Water woes

Hairdryer used to recover from keyboard spill

Water woes "I had a user", pilot fish recalls, who "out of haste and the urgent need to get back to work, used her hair dryer to dry up some water she spilled on her keyboard. "Not only were a few keys were melted, but the ribbon connector beneath the keypad was also damaged. Luckily, a new replacement keyboard was able to resolve the issue. "However, it took me about two hours to assess the damage and do the replacement".

More water woes "I get a call from the manager of one of the departments on the first floor of our building", pilot fish recalls. "The manager says that her monitor has stopped working and doesn’t know why. I show up at her office and start troubleshooting the monitor. The power cable is plugged into the back of the monitor and is plugged into a live outlet on the surge strip, and the surge strip is turned on. The computer is turned on and I see that it is functioning properly.

"So while I was sitting there staring at the monitor trying to figure out what the problem could be, I look up at the shelf above the monitor. There was a little bit of a water stain there, so I stood up to get a better look. On the top shelf there was a rust ring and it was a little wet. When I looked down I saw the same rust signs on the top of the monitor and it was wet too. Looking around the office I spotted the plant that the manager had recently moved from the shelf above her monitor.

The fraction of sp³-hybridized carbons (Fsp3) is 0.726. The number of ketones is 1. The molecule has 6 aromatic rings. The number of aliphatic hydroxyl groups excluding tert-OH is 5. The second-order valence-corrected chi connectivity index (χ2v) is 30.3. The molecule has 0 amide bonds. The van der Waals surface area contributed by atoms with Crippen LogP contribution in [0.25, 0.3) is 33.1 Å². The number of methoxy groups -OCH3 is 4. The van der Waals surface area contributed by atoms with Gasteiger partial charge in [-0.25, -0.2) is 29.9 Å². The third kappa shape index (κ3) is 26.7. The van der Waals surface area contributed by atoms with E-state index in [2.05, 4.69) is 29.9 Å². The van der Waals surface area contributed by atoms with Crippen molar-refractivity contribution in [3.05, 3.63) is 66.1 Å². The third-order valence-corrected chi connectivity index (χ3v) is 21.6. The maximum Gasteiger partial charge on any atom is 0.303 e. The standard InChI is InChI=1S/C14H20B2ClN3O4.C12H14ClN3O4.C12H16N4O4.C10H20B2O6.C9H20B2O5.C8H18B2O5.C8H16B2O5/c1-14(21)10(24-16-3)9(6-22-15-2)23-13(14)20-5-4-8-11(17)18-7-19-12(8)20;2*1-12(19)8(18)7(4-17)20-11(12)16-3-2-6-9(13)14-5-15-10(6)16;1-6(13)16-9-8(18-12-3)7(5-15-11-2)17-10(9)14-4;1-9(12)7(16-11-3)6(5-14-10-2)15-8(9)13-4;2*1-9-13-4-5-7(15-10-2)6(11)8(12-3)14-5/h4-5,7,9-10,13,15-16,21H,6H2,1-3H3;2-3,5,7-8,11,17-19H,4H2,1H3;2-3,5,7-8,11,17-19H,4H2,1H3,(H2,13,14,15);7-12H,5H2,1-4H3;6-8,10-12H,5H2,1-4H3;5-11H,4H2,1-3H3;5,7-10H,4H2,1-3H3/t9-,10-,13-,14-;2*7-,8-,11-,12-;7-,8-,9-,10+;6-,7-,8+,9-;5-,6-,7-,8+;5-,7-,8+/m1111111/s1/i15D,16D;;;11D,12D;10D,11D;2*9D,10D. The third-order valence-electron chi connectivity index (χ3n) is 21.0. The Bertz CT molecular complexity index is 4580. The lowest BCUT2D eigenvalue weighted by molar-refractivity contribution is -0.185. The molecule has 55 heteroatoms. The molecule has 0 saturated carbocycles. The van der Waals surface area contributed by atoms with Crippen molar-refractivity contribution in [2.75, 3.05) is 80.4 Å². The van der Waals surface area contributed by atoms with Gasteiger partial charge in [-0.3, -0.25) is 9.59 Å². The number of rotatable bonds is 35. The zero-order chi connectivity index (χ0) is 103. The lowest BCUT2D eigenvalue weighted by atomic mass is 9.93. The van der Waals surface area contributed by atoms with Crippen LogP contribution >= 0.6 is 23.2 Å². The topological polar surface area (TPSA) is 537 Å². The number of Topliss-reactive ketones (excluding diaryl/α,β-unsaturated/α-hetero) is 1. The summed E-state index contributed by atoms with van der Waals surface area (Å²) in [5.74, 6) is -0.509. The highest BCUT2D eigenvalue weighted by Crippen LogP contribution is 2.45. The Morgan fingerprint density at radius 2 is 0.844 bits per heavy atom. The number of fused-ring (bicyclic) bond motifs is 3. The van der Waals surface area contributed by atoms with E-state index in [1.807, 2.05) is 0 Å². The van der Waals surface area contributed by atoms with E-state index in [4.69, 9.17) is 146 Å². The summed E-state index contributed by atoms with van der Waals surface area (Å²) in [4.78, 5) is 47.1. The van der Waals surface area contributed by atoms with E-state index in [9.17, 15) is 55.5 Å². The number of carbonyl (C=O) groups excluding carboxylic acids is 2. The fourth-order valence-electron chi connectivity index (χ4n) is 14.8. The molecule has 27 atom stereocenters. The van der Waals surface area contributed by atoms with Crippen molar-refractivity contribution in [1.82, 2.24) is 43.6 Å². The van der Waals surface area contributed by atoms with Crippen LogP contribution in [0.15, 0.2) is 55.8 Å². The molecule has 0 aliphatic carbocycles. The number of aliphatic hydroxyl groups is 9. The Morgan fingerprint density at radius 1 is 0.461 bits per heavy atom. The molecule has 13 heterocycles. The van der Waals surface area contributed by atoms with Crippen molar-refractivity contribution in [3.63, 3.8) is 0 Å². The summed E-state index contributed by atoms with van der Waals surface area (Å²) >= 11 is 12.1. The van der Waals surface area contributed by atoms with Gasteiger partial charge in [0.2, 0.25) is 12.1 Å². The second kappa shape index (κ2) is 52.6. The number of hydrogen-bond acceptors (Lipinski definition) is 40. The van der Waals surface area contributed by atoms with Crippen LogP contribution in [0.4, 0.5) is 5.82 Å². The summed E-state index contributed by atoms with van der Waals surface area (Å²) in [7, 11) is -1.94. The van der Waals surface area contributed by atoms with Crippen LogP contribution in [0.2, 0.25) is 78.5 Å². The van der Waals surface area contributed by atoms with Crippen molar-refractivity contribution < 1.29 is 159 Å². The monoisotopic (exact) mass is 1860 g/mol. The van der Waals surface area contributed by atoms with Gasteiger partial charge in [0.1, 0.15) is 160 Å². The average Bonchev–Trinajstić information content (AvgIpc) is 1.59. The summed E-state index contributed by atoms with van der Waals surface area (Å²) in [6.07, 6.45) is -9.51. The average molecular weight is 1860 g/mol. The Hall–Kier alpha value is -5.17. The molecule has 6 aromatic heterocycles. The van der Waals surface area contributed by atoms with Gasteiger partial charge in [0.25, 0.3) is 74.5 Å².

Apparently every time the plant was watered, the water ran over the side and ended up running down through the top of the monitor. I told the manager that the monitor died due to over-watering and replaced it with one of our older monitors.

It's email or nothing "I have several remote users that will email me for help", pilot fish says. "Since most use laptops, I will usually respond with an email, telling them to plug in with a network cable at one of our facilities, and to PHONE me when they are hooked up, so I can remotely control their computer and fix their problem." Almost invariably, they will respond with an email that says, "okay, I'm hooked up." A colleague of pilot fish suggests that people are inclined to continue communicating in the medium in which a communication was begun. So in this case, it means they'll email, even though a phone call is a more effective means of communication, being real-time.

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